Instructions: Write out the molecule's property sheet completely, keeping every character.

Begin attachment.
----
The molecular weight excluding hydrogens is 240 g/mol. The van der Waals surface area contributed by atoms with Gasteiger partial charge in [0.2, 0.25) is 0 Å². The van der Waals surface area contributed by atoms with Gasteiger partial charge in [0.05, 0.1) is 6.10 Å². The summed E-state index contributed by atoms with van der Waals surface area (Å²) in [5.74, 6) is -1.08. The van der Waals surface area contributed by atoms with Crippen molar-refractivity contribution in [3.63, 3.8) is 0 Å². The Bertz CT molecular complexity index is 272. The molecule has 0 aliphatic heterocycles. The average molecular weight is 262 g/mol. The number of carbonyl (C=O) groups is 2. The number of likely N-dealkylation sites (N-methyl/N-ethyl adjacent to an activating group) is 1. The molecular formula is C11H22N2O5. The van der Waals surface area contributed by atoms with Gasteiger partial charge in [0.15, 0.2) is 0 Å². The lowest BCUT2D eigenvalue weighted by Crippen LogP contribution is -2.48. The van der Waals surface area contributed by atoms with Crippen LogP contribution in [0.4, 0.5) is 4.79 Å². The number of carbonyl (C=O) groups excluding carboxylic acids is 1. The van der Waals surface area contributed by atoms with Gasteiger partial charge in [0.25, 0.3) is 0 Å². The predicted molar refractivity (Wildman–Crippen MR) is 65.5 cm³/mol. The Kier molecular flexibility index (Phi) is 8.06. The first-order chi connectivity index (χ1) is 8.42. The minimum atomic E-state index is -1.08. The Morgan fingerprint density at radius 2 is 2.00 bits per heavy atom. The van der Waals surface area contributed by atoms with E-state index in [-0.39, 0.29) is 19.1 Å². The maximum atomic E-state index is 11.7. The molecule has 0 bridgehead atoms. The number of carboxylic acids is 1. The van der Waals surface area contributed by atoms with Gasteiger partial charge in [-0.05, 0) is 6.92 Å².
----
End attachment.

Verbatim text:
The molecular weight excluding hydrogens is 240 g/mol. The van der Waals surface area contributed by atoms with Gasteiger partial charge in [0.2, 0.25) is 0 Å². The van der Waals surface area contributed by atoms with Gasteiger partial charge in [0.05, 0.1) is 6.10 Å². The summed E-state index contributed by atoms with van der Waals surface area (Å²) in [5.74, 6) is -1.08. The van der Waals surface area contributed by atoms with Crippen molar-refractivity contribution in [3.63, 3.8) is 0 Å². The Bertz CT molecular complexity index is 272. The molecule has 0 aliphatic heterocycles. The average molecular weight is 262 g/mol. The number of carbonyl (C=O) groups is 2. The number of likely N-dealkylation sites (N-methyl/N-ethyl adjacent to an activating group) is 1. The molecular formula is C11H22N2O5. The van der Waals surface area contributed by atoms with Gasteiger partial charge in [0.15, 0.2) is 0 Å². The lowest BCUT2D eigenvalue weighted by Crippen LogP contribution is -2.48. The van der Waals surface area contributed by atoms with Crippen LogP contribution in [0.4, 0.5) is 4.79 Å². The number of carbonyl (C=O) groups excluding carboxylic acids is 1. The van der Waals surface area contributed by atoms with Gasteiger partial charge in [0.25, 0.3) is 0 Å². The predicted molar refractivity (Wildman–Crippen MR) is 65.5 cm³/mol. The Kier molecular flexibility index (Phi) is 8.06. The first-order chi connectivity index (χ1) is 8.42. The minimum atomic E-state index is -1.08. The Morgan fingerprint density at radius 2 is 2.00 bits per heavy atom. The van der Waals surface area contributed by atoms with E-state index in [-0.39, 0.29) is 19.1 Å². The maximum atomic E-state index is 11.7. The molecule has 0 bridgehead atoms. The number of carboxylic acids is 1. The van der Waals surface area contributed by atoms with Gasteiger partial charge in [-0.05, 0) is 6.92 Å².